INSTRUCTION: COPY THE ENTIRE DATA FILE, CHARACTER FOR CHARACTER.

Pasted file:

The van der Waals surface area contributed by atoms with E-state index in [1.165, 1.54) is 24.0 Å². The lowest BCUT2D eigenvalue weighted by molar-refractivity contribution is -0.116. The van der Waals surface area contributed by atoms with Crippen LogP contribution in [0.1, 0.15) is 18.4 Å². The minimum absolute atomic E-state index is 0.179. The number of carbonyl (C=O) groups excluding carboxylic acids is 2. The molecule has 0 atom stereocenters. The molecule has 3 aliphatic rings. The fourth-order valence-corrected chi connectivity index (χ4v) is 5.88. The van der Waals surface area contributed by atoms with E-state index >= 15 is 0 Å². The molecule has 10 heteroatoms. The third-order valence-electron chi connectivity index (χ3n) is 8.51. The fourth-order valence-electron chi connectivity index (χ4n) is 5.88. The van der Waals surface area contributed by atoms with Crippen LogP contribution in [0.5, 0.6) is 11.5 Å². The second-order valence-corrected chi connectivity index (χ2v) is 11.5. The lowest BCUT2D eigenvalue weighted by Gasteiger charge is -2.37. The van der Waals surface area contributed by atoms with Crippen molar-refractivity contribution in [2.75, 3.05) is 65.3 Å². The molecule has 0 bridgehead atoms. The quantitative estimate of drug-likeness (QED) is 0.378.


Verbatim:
The van der Waals surface area contributed by atoms with E-state index in [1.165, 1.54) is 24.0 Å². The lowest BCUT2D eigenvalue weighted by molar-refractivity contribution is -0.116. The van der Waals surface area contributed by atoms with Crippen LogP contribution in [0.1, 0.15) is 18.4 Å². The minimum absolute atomic E-state index is 0.179. The number of carbonyl (C=O) groups excluding carboxylic acids is 2. The molecule has 0 atom stereocenters. The molecule has 3 aliphatic rings. The fourth-order valence-corrected chi connectivity index (χ4v) is 5.88. The van der Waals surface area contributed by atoms with E-state index >= 15 is 0 Å². The molecule has 10 heteroatoms. The third-order valence-electron chi connectivity index (χ3n) is 8.51. The fourth-order valence-electron chi connectivity index (χ4n) is 5.88. The van der Waals surface area contributed by atoms with Crippen LogP contribution in [0.5, 0.6) is 11.5 Å². The second-order valence-corrected chi connectivity index (χ2v) is 11.5. The lowest BCUT2D eigenvalue weighted by Gasteiger charge is -2.37. The van der Waals surface area contributed by atoms with Crippen molar-refractivity contribution in [2.75, 3.05) is 65.3 Å². The molecule has 0 bridgehead atoms. The quantitative estimate of drug-likeness (QED) is 0.378.